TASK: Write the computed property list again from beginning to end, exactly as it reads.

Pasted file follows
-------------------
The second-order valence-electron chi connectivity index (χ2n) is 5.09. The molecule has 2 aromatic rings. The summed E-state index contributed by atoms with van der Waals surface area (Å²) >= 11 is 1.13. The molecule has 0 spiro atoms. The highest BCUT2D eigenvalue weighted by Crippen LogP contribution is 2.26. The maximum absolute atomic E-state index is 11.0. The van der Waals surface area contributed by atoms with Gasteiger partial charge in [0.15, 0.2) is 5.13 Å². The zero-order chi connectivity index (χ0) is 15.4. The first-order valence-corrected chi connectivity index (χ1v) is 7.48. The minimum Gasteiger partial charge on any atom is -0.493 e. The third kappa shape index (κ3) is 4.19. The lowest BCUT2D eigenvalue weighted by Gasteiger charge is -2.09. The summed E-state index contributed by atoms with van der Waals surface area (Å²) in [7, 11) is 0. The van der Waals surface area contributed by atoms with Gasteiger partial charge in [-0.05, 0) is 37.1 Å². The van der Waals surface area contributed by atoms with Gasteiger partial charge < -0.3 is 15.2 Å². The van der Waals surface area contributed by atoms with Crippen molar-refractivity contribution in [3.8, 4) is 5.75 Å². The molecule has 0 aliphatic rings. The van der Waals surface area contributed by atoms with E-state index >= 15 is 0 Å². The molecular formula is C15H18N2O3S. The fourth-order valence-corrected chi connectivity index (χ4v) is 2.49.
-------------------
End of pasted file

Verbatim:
The second-order valence-electron chi connectivity index (χ2n) is 5.09. The molecule has 2 aromatic rings. The summed E-state index contributed by atoms with van der Waals surface area (Å²) >= 11 is 1.13. The molecule has 0 spiro atoms. The highest BCUT2D eigenvalue weighted by Crippen LogP contribution is 2.26. The maximum absolute atomic E-state index is 11.0. The van der Waals surface area contributed by atoms with Gasteiger partial charge in [0.15, 0.2) is 5.13 Å². The zero-order chi connectivity index (χ0) is 15.4. The first-order valence-corrected chi connectivity index (χ1v) is 7.48. The minimum Gasteiger partial charge on any atom is -0.493 e. The third kappa shape index (κ3) is 4.19. The lowest BCUT2D eigenvalue weighted by Gasteiger charge is -2.09. The summed E-state index contributed by atoms with van der Waals surface area (Å²) in [7, 11) is 0. The van der Waals surface area contributed by atoms with Gasteiger partial charge in [-0.05, 0) is 37.1 Å². The van der Waals surface area contributed by atoms with Gasteiger partial charge < -0.3 is 15.2 Å². The van der Waals surface area contributed by atoms with Crippen molar-refractivity contribution in [3.8, 4) is 5.75 Å². The molecule has 0 aliphatic rings. The van der Waals surface area contributed by atoms with E-state index >= 15 is 0 Å². The molecular formula is C15H18N2O3S. The fourth-order valence-corrected chi connectivity index (χ4v) is 2.49.